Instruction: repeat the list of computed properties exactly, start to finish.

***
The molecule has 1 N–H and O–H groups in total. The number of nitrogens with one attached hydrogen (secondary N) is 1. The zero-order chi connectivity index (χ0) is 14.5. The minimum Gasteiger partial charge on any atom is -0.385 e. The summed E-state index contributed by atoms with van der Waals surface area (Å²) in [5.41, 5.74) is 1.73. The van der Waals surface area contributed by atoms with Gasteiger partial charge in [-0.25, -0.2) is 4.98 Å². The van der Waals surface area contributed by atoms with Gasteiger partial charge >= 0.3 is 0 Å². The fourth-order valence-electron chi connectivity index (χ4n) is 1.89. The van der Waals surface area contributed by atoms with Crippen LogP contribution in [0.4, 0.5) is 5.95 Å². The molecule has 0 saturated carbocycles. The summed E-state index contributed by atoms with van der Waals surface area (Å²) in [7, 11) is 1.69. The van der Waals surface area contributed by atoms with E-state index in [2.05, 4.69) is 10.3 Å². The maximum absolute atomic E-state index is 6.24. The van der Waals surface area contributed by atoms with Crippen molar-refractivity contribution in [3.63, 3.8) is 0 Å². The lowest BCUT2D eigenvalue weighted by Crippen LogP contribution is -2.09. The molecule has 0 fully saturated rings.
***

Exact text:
The molecule has 1 N–H and O–H groups in total. The number of nitrogens with one attached hydrogen (secondary N) is 1. The zero-order chi connectivity index (χ0) is 14.5. The minimum Gasteiger partial charge on any atom is -0.385 e. The summed E-state index contributed by atoms with van der Waals surface area (Å²) in [5.41, 5.74) is 1.73. The van der Waals surface area contributed by atoms with Gasteiger partial charge in [-0.25, -0.2) is 4.98 Å². The van der Waals surface area contributed by atoms with Gasteiger partial charge >= 0.3 is 0 Å². The fourth-order valence-electron chi connectivity index (χ4n) is 1.89. The van der Waals surface area contributed by atoms with Crippen LogP contribution in [0.4, 0.5) is 5.95 Å². The molecule has 0 saturated carbocycles. The summed E-state index contributed by atoms with van der Waals surface area (Å²) in [7, 11) is 1.69. The van der Waals surface area contributed by atoms with E-state index in [2.05, 4.69) is 10.3 Å². The maximum absolute atomic E-state index is 6.24. The van der Waals surface area contributed by atoms with Crippen molar-refractivity contribution in [3.63, 3.8) is 0 Å². The lowest BCUT2D eigenvalue weighted by Crippen LogP contribution is -2.09. The molecule has 0 fully saturated rings.